That message is at the heart of the Australian Academy of Science’s strategic plan for the next decade of agricultural science, unveiled at Parliament House in Canberra on Tuesday.

Dr Jeremy Burdon, chairman of the academy’s agriculture, fisheries and food committee said Australian universities, governments and industry-specific research organisations had often worked in competition with each other, rather than together.

“Australian science is undoubtedly world class, we lead the world in many areas, but we tend to dilute our effort because we split it between many states and the Commonwealth, a very large number of universities,” he said.

Why Is China Snatching Up Australian Farmland?


At the wine tasting room of Taylors Wines in Sydney, Australia, bottles are uncorked, poured, swished, sniffed and sipped. There’s a lot for employees to toast this year.

“The Australian wine sector is growing at a fast rate,” says Mitchell Taylor, the winery’s managing director. “And what is exciting is the top level, about 20 to 30 dollars a bottle and above, that segment is growing at 53 percent.”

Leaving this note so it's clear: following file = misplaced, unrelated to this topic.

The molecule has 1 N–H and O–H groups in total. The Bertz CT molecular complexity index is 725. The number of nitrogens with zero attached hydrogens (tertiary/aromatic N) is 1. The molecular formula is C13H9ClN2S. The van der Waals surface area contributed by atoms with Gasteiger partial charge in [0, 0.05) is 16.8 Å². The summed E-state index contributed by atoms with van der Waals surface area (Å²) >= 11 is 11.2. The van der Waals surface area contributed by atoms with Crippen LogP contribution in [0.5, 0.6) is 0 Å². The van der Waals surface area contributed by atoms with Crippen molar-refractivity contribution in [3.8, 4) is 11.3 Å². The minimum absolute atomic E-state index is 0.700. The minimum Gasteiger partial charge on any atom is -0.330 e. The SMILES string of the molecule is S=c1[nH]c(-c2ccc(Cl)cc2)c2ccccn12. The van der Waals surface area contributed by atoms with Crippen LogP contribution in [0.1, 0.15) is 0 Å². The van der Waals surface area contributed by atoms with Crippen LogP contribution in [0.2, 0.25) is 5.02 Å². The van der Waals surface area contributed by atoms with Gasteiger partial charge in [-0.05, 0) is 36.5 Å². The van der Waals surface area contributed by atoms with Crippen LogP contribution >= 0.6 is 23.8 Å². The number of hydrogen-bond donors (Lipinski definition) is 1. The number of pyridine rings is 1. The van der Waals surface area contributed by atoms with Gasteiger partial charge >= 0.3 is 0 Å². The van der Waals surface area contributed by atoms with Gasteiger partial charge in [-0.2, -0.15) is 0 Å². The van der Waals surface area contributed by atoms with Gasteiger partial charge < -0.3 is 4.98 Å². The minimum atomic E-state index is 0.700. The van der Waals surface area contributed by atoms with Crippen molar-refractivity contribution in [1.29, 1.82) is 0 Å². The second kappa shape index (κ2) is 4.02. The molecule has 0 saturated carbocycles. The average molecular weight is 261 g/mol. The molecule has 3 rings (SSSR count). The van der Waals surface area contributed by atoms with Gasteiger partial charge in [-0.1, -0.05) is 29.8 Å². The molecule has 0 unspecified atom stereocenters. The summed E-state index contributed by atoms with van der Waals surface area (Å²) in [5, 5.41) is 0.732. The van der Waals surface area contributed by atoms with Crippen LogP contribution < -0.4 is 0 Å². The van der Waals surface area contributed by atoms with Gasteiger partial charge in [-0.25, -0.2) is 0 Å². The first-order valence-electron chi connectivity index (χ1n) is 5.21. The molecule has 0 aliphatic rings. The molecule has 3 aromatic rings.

That’s thanks, in part, to China.

Nature Index 2017 China


See all supplements

Nature Index 2017 China

Vol. 545 No. 7655_supp ppS37-76


  • China continues to increase its global share of research papers, but publication numbers are just one indicator that a country’s science is thriving. Nature Index 2017 China looks beyond the country’s impressive performance in key metrics and examines how it holds up in other factors that contribute to a functioning research ecosystem, such as collaboration, willingness to make data and research open, science communication and sound science policy.

    Free full access

    Cover Art: Mark Leong